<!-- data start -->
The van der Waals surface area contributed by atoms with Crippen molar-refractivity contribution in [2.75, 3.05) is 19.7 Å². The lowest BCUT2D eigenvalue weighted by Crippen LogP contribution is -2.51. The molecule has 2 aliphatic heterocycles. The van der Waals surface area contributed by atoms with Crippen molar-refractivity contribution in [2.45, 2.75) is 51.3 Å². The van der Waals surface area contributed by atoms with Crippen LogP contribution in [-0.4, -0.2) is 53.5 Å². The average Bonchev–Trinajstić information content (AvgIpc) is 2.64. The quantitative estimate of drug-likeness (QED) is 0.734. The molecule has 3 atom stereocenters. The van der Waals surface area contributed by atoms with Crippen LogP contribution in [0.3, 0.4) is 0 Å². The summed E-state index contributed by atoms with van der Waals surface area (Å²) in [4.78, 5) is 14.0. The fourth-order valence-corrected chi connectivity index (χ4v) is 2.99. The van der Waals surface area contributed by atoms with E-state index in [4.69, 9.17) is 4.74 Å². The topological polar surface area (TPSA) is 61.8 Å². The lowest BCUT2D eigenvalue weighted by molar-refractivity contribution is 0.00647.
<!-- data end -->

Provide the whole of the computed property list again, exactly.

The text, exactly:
The van der Waals surface area contributed by atoms with Crippen molar-refractivity contribution in [2.75, 3.05) is 19.7 Å². The lowest BCUT2D eigenvalue weighted by Crippen LogP contribution is -2.51. The molecule has 2 aliphatic heterocycles. The van der Waals surface area contributed by atoms with Crippen molar-refractivity contribution in [2.45, 2.75) is 51.3 Å². The van der Waals surface area contributed by atoms with Crippen LogP contribution in [-0.4, -0.2) is 53.5 Å². The average Bonchev–Trinajstić information content (AvgIpc) is 2.64. The quantitative estimate of drug-likeness (QED) is 0.734. The molecule has 3 atom stereocenters. The van der Waals surface area contributed by atoms with Crippen LogP contribution in [0.3, 0.4) is 0 Å². The summed E-state index contributed by atoms with van der Waals surface area (Å²) in [4.78, 5) is 14.0. The fourth-order valence-corrected chi connectivity index (χ4v) is 2.99. The van der Waals surface area contributed by atoms with E-state index in [4.69, 9.17) is 4.74 Å². The topological polar surface area (TPSA) is 61.8 Å². The lowest BCUT2D eigenvalue weighted by molar-refractivity contribution is 0.00647.